Staff at the University Hospitals Sussex Trust experienced more than 1,000 sexual harassment incidents last year, new survey figures suggest.

For the first time the NHS Staff Survey – an annual poll of all NHS staff, with more than 600,000 responses – asked workers if they had been the target of unwanted sexual behaviour in the previous 12 months, including inappropriate language, sexual jokes or assault.

The survey showed 11.2 per cent of 8,398 respondents said they experienced at least one incident of unwanted sexual behaviour by a member of the public in 2023.

Meanwhile, a further 5.3 per cent of 8,363 staff said a fellow colleague or other staff had behaved in an undesired sexual manner towards them on at least one occasion.

It means there were at least 1,389 incidents of sexual harassment towards staff at the trust last year.

David Grantham, chief people officer at the trust, said: “Abuse of any kind should not be tolerated and our colleagues have a right to feel safe at work.

The Argus: The Royal Sussex in Kemp Town, Brighton, is part of UH SussexThe Royal Sussex in Kemp Town, Brighton, is part of UH Sussex (Image: Sussex News and Pictures)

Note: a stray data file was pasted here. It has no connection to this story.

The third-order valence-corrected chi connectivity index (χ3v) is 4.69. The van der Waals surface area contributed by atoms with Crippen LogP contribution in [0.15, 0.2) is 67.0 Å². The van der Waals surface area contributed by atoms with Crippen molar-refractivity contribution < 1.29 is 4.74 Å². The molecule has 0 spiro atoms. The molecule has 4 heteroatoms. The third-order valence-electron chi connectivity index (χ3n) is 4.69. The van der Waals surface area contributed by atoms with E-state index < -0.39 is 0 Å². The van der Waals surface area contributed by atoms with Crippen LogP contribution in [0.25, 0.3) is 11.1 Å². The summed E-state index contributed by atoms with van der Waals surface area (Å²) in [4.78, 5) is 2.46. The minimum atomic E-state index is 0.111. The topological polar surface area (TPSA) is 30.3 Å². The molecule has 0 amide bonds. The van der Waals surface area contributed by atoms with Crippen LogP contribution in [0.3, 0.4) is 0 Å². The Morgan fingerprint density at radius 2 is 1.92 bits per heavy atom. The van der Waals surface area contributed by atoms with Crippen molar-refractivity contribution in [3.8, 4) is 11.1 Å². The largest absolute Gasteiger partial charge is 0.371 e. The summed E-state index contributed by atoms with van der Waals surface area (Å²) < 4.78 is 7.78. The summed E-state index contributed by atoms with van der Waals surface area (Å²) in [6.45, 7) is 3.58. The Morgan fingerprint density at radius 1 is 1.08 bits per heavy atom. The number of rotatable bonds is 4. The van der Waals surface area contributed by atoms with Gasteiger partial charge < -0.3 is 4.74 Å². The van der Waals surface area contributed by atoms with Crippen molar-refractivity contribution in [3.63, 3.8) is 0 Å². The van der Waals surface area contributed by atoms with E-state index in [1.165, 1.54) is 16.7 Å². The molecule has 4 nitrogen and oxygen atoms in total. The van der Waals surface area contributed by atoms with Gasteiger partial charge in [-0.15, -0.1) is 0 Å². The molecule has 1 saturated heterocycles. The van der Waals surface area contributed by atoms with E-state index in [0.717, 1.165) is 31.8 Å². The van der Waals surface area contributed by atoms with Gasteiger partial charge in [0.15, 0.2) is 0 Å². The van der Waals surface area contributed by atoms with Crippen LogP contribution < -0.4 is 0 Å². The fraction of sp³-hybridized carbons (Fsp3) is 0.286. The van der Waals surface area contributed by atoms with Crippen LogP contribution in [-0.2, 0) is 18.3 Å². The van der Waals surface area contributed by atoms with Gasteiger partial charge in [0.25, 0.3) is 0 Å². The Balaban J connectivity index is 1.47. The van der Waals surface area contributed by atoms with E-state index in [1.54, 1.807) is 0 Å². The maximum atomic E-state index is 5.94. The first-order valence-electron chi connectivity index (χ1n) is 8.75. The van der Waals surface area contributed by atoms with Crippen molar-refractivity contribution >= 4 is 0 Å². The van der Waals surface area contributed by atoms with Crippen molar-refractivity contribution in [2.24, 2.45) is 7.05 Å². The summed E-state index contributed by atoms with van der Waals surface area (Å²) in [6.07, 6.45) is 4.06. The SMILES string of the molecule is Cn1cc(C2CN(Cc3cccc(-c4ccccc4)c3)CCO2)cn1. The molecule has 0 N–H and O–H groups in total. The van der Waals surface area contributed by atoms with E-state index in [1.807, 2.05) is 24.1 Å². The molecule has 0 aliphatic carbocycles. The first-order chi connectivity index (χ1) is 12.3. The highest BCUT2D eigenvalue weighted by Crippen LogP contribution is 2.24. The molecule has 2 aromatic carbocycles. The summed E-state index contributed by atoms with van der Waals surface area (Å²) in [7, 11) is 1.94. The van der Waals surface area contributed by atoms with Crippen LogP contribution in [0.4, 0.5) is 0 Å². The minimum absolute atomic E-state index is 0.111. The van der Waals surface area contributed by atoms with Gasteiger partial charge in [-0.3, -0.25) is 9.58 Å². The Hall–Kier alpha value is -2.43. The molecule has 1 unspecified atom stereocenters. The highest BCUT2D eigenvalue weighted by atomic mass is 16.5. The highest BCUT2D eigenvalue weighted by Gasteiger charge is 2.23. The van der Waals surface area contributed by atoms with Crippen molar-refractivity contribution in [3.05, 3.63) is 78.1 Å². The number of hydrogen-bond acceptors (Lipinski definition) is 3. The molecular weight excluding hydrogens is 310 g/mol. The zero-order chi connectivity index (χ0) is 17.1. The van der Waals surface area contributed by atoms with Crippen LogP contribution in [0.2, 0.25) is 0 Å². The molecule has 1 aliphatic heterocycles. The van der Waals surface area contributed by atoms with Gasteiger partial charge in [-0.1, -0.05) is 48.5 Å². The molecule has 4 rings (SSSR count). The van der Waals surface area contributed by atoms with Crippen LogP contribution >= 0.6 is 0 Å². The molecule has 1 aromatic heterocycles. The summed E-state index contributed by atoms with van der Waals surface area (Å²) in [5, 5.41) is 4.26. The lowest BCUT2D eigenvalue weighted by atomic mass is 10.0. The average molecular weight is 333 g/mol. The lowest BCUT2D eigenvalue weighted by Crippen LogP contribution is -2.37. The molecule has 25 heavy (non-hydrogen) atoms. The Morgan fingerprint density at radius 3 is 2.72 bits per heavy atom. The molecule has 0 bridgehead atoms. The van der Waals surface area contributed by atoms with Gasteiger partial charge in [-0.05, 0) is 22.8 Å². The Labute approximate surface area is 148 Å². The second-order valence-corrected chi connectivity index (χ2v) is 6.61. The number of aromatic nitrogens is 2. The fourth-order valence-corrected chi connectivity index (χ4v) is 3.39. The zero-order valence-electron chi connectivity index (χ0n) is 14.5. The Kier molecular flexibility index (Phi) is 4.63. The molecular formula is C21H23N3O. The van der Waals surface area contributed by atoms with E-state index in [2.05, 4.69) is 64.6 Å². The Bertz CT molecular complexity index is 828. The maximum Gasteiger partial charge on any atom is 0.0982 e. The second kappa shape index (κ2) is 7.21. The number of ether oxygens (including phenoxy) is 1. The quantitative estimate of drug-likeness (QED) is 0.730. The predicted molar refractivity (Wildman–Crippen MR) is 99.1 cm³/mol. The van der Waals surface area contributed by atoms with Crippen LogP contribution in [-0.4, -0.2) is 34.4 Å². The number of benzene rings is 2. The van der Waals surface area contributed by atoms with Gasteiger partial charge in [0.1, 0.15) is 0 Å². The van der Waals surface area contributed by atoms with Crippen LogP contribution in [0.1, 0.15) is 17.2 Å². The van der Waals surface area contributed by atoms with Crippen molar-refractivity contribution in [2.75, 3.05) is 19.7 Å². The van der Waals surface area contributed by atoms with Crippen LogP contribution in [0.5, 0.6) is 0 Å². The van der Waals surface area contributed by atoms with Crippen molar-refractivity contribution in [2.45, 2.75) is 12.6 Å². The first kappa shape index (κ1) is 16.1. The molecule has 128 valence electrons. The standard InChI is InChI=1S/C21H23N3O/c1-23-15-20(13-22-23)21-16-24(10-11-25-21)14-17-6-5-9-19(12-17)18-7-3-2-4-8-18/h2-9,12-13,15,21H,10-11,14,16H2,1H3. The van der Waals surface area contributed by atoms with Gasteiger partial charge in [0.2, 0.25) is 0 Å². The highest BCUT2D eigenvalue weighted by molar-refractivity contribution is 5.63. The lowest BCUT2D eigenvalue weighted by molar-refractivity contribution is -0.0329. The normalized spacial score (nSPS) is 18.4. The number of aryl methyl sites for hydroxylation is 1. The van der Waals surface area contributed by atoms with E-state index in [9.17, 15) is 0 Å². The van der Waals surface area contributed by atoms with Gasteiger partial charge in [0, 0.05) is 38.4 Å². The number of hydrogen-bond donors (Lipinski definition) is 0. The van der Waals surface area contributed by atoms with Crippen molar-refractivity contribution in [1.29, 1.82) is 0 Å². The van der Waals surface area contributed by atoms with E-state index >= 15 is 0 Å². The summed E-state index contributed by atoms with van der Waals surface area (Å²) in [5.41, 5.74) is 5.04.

“Staff have access to a digital reporting system which allows for instant investigation of incidents and support. We have also made great efforts to make it easier for people to raise concerns at any time of day or night, and we are committed to the Sussex-wide NHS drive to protect colleagues from violence.”

The trust includes the Royal Sussex County Hospital and Royal Alexandra Children's Hospital in Brighton, St Richard's in Chichester, Worthing Hospital, Southlands in Shoreham and the Princess Royal in Haywards Heath.

Across England, 8.7 per cent of staff said they experienced unwanted sexual behaviour from a member of the public, while 3.8 per cent said they experience it from fellow staff members.

Professor Vivien Lees, vice president of the Royal College of Surgeons of England, said gathering data on sexual harassment “is an important step as it gives us a better picture of the scale of the problem”.

NHS England launched its sexual safety charter in September, which commits to enforcing a zero-tolerance approach to any unwanted sexual behaviours in the workplace.

Professor Lees added: "It is essential staff members feel empowered to report instances of misconduct without fear of reprisal or negative impact on their career progression."